Without digging into the SDR itself, this will be a tough one to narrow down, so I will continue to troubleshoot other potential causes before I spend any bench time with a voltmeter, etc.
VARIABLE #3 - PC Hardware
You may have noticed that when I tested my Airspy HF+ Discovery, I had removed my laptop from a docking station and plugged the Airspy into a different USB port. As such, I wanted to eliminate a bad USB port/cable from the list of variables.
POTENTIAL SOLUTION: Does plugging the RSPdx into the same USB port used by the AIrspy HF+D resolve the issue?
OUTCOME: No. Even plugged into the same port and even using a different USB cable, there are still no signals present when the antennas are reconnected.
CONCLUSION: It does not appear to be a PC Hardware issue, although we can revisit this if we need to.
VARIABLE #4 - Software
Believe it or not, 9 out of 10 times this is your culprit. Either user-error through a forgotten or misplaced setting, a corrupted file, or simply needing to close the program and reopen (or the always popular 'have you tried restarting?' which, actually, works more often than you think)
In this case, we are using the SDR Console software interface. We used the same software when testing the Airspy HF+D earlier, so we know the interface itself is not the issue. Let's review interface settings to make sure everything looks good. For this, I literally start looking at all of the buttons within the interface. Starting first with the "home" tab in Console.
Gain? Set at the normal 20dB setting
AGC: Set to normal "Fast" setting
MW/FM Notch: Is set to 'on'. This is a feature that is helpful when you want to filter out AM/FM radio signals from interfering with other signals you want to receive. It is essentially a broadcast bandpass. Remember earlier when I said the last time everything worked properly was when I was receiving amateur radio 2-meter radio signals? I engaged the "MW/FM Notch" at that time to reduce interference from some strong local FM radio stations. I forgot to turn it back off, even though I thought to myself as I engaged the filter "now, don't forget to turn this off, or you won't be able to hear anything next time you try to DX!"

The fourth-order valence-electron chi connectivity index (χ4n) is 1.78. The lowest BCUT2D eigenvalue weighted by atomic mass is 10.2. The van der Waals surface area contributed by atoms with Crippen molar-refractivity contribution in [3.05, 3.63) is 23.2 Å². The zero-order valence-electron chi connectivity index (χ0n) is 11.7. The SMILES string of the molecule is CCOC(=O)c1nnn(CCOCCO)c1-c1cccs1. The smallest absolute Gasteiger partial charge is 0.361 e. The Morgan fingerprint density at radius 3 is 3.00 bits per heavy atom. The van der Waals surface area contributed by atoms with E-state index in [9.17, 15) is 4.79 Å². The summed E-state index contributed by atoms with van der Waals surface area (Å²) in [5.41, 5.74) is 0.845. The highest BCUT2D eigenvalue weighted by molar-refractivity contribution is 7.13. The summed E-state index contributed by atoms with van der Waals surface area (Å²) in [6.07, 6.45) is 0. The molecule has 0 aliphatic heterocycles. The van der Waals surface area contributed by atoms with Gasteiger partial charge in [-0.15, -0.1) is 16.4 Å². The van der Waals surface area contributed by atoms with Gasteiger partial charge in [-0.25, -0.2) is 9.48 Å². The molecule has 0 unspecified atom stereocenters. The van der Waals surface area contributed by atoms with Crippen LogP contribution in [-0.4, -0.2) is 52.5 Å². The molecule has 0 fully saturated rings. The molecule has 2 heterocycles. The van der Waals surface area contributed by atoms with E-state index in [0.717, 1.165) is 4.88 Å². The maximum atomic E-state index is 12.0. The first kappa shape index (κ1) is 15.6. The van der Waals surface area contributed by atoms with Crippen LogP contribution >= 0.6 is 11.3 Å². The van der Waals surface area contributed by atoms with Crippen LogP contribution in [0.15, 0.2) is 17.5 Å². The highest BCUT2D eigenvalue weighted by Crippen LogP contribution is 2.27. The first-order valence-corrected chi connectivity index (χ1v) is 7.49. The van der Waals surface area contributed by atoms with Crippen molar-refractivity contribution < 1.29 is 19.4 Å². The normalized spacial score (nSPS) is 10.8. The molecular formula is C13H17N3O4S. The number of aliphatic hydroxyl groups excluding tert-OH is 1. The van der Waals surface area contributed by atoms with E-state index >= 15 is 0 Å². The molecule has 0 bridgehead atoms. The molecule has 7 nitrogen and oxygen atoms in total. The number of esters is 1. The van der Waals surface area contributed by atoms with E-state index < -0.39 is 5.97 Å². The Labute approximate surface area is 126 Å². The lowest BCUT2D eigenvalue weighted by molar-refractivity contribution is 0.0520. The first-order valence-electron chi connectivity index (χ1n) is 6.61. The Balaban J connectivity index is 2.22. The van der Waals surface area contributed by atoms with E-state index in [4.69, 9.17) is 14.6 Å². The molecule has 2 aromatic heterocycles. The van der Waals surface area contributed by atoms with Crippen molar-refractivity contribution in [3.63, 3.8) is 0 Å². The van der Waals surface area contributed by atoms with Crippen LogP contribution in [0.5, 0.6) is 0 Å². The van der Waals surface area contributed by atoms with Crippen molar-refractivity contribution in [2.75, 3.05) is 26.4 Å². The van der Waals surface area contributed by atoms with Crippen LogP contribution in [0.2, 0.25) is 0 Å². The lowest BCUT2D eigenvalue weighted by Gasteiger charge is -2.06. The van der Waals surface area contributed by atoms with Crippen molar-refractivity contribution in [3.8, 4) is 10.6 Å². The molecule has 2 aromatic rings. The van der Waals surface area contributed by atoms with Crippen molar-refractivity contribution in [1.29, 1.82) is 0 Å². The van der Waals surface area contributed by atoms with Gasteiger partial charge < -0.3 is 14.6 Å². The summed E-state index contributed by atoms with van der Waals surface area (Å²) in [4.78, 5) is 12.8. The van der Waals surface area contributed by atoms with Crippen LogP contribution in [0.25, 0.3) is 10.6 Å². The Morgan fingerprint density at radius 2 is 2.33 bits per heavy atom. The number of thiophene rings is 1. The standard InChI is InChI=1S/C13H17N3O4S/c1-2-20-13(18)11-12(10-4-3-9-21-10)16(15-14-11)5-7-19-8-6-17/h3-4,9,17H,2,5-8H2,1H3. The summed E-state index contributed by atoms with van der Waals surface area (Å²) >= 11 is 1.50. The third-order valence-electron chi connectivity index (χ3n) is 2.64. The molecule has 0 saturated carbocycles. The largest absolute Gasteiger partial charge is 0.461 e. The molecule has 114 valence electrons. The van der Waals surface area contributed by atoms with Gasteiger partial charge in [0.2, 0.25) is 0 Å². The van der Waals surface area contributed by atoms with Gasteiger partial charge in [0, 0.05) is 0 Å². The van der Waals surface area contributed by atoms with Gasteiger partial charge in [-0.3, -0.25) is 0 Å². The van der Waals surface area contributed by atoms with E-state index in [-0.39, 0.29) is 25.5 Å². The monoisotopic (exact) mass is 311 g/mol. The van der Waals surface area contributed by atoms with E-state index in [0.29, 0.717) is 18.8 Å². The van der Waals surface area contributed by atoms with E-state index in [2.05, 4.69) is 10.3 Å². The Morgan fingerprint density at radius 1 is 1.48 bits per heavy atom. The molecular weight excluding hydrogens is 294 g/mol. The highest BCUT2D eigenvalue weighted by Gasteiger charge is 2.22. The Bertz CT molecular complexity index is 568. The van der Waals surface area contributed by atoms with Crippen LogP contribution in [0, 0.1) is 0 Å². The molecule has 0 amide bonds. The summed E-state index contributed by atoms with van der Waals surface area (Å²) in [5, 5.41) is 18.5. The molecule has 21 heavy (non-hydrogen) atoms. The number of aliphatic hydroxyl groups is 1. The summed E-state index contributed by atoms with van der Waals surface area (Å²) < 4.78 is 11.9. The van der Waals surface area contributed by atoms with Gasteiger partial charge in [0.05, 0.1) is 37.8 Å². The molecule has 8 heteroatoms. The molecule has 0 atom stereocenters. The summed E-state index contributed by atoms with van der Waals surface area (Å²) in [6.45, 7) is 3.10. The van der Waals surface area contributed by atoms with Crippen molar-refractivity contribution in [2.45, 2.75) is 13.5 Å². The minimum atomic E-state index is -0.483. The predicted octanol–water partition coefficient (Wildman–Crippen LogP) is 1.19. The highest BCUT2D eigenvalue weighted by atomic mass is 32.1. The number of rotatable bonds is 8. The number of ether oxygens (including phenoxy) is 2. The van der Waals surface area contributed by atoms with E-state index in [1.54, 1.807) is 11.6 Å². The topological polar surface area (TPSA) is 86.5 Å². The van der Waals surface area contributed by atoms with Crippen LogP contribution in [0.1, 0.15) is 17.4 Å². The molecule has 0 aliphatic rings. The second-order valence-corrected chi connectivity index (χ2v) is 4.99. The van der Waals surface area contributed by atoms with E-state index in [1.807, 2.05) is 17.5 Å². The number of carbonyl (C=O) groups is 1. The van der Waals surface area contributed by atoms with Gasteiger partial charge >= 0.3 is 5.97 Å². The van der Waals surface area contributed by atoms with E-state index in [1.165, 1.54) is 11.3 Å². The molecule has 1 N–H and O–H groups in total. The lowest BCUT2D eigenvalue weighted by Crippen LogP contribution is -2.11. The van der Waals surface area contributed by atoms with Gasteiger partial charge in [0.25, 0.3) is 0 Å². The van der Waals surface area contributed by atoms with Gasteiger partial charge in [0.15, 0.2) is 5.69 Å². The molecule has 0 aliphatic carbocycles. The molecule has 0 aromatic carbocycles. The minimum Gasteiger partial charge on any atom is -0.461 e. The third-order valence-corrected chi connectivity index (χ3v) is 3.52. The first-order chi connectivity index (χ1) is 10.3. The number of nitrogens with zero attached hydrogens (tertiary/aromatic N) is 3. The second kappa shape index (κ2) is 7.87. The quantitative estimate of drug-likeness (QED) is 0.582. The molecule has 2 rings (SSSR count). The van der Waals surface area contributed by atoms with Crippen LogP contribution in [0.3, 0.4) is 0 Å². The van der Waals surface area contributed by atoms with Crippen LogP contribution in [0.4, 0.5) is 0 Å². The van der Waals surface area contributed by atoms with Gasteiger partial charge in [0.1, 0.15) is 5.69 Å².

POSSIBLE SOLUTION: Turn the "AM/FM Notch Filter" setting to 'off'
OUTCOME: Signals galore
CONCLUSION: It was user-error in the software interface that was causing the issue. Nothing with any of the expensive hardware!
TOTAL TROUBLESHOOTING TIME: 37 minutes
You might imagine that when I first turned on my SDR and saw no signals on the waterfall, my heart sank and I immediately feared the worst. But with careful and systematic troubleshooting, I saved myself a ton of bench time, any expense of sending it back for repairs, and got me back on the bands within much less than an hour!
When you run into a problem, first, take stock of all the variables that could potentially be involved. What all is connected to your equipment that could be causing the issue? What cables? What power source? Is there a computer connection (which opens up a whole new element of possibilities)? Inventory potential variables and one-by-one try to eliminate them as a possible cause until you have narrowed down your solution.
I hope this helps you take a deep breath and carefully triage your own DX-related tech bugs.
PRO TIP: This approach can be applied to MANY things outside of your radio setup too. Cars, random computer issues, surround sound systems and all of the stuff connected to your TV, etc.
73 and best of DX!
Loyd - W4LVH